Summer Of Smut II: This week’s best Marketing story involves Trojan’s new condom ad. The 20-second ad, which will go out in a Big Brother break, is apparently the ‘first ever’ to show an orgasm on UK TV. Can this really be true?
The Onion AV Club runs through some scenes which were rightly deleted from films which hopefully DVD has saved us from official inclusion as some form of directors cut. This subject came up the other day after an experiment between watching Terminator 2 (Special Edition) and the video which displayed that the special edition buffed up a few effects and re cut the entire beginning of the film.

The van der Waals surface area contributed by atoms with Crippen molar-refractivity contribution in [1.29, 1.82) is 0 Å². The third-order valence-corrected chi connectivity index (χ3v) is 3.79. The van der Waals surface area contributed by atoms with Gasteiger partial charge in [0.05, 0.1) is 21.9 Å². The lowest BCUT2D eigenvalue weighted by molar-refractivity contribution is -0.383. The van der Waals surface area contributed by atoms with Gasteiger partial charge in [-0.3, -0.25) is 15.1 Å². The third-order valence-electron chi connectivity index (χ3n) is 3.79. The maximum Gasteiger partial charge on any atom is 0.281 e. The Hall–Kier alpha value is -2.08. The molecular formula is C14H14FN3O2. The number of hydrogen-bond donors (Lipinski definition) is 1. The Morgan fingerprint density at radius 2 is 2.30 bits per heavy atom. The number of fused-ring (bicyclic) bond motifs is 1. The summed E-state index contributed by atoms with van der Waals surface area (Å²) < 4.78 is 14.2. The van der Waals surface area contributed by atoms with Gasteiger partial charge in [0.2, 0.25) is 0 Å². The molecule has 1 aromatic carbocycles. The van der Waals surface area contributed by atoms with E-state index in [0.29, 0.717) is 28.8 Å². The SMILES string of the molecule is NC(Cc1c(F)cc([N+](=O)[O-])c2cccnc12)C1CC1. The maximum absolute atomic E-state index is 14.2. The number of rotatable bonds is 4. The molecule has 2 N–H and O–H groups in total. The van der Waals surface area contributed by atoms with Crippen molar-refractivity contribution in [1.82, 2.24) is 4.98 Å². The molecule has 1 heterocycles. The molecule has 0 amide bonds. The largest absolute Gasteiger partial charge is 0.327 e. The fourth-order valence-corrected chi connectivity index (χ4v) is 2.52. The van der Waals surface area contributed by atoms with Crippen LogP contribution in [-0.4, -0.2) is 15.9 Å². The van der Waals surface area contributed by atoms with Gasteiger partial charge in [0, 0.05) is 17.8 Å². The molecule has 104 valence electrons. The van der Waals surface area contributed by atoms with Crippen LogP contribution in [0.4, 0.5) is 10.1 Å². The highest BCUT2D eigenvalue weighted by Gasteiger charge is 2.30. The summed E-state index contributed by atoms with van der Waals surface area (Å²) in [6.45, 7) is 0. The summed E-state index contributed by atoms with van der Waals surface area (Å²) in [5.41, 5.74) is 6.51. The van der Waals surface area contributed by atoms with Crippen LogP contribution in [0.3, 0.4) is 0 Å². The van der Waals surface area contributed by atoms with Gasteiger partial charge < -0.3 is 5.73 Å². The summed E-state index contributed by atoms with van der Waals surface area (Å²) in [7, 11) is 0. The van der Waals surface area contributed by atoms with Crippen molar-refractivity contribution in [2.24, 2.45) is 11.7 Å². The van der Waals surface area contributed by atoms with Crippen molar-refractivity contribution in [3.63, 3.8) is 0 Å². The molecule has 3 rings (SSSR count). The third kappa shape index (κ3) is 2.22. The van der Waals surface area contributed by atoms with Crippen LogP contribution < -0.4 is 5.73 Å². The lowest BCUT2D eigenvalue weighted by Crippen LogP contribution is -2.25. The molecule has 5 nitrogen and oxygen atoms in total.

Of course I was accused of rockism when conversation drifted over to the Star Wars question (ie you literally cannot see the 1977 cut), and I guess the accusation may be justified. Sure revisionism happens all the time, but the creeping re:dub of the recent release of Tom & Jerry when the southern Mammie’s voice has been dubbed with a Hispanic voice* alters the history and understanding of the background of these scenes. I can see why the might want to do it but just tell us if you do it ather than release these cuts as the real deal. Its just another incidence of history rewriting itself.
*The suggestion being that it is no longer fitting to have black people in positions of servitude, but its okay to have a Puerto Rican maid.